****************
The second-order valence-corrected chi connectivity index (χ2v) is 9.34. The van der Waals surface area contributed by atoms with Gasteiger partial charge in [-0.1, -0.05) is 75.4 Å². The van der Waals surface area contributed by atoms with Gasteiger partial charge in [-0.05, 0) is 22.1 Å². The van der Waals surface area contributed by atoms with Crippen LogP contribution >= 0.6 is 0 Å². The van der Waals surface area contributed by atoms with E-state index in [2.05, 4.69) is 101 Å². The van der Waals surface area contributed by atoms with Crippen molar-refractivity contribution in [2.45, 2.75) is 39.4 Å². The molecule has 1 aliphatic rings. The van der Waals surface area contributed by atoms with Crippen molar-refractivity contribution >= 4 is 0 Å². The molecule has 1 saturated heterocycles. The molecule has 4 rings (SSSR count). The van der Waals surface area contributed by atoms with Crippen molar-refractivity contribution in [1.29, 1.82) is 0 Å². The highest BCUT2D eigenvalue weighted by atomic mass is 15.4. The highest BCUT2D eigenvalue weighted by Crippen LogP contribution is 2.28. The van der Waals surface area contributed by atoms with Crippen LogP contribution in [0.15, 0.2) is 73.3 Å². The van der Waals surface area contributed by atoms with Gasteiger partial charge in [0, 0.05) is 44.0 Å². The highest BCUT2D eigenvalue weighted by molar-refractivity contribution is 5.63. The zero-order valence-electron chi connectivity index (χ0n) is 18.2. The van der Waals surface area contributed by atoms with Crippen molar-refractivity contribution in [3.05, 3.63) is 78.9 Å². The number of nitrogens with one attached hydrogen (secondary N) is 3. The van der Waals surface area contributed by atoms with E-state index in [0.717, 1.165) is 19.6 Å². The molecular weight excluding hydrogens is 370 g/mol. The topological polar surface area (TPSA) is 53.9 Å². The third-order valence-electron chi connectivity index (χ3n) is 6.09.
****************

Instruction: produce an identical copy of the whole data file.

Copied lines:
The second-order valence-corrected chi connectivity index (χ2v) is 9.34. The van der Waals surface area contributed by atoms with Gasteiger partial charge in [-0.1, -0.05) is 75.4 Å². The van der Waals surface area contributed by atoms with Gasteiger partial charge in [-0.05, 0) is 22.1 Å². The van der Waals surface area contributed by atoms with Crippen LogP contribution >= 0.6 is 0 Å². The van der Waals surface area contributed by atoms with E-state index in [2.05, 4.69) is 101 Å². The van der Waals surface area contributed by atoms with Crippen molar-refractivity contribution in [2.45, 2.75) is 39.4 Å². The molecule has 1 aliphatic rings. The van der Waals surface area contributed by atoms with Crippen molar-refractivity contribution >= 4 is 0 Å². The molecule has 1 saturated heterocycles. The molecule has 4 rings (SSSR count). The van der Waals surface area contributed by atoms with Crippen molar-refractivity contribution in [1.29, 1.82) is 0 Å². The highest BCUT2D eigenvalue weighted by atomic mass is 15.4. The highest BCUT2D eigenvalue weighted by Crippen LogP contribution is 2.28. The van der Waals surface area contributed by atoms with Crippen LogP contribution in [0.15, 0.2) is 73.3 Å². The van der Waals surface area contributed by atoms with Gasteiger partial charge in [0, 0.05) is 44.0 Å². The highest BCUT2D eigenvalue weighted by molar-refractivity contribution is 5.63. The zero-order valence-electron chi connectivity index (χ0n) is 18.2. The van der Waals surface area contributed by atoms with Crippen molar-refractivity contribution in [3.05, 3.63) is 78.9 Å². The number of nitrogens with one attached hydrogen (secondary N) is 3. The van der Waals surface area contributed by atoms with E-state index in [0.717, 1.165) is 19.6 Å². The molecular weight excluding hydrogens is 370 g/mol. The topological polar surface area (TPSA) is 53.9 Å². The third-order valence-electron chi connectivity index (χ3n) is 6.09.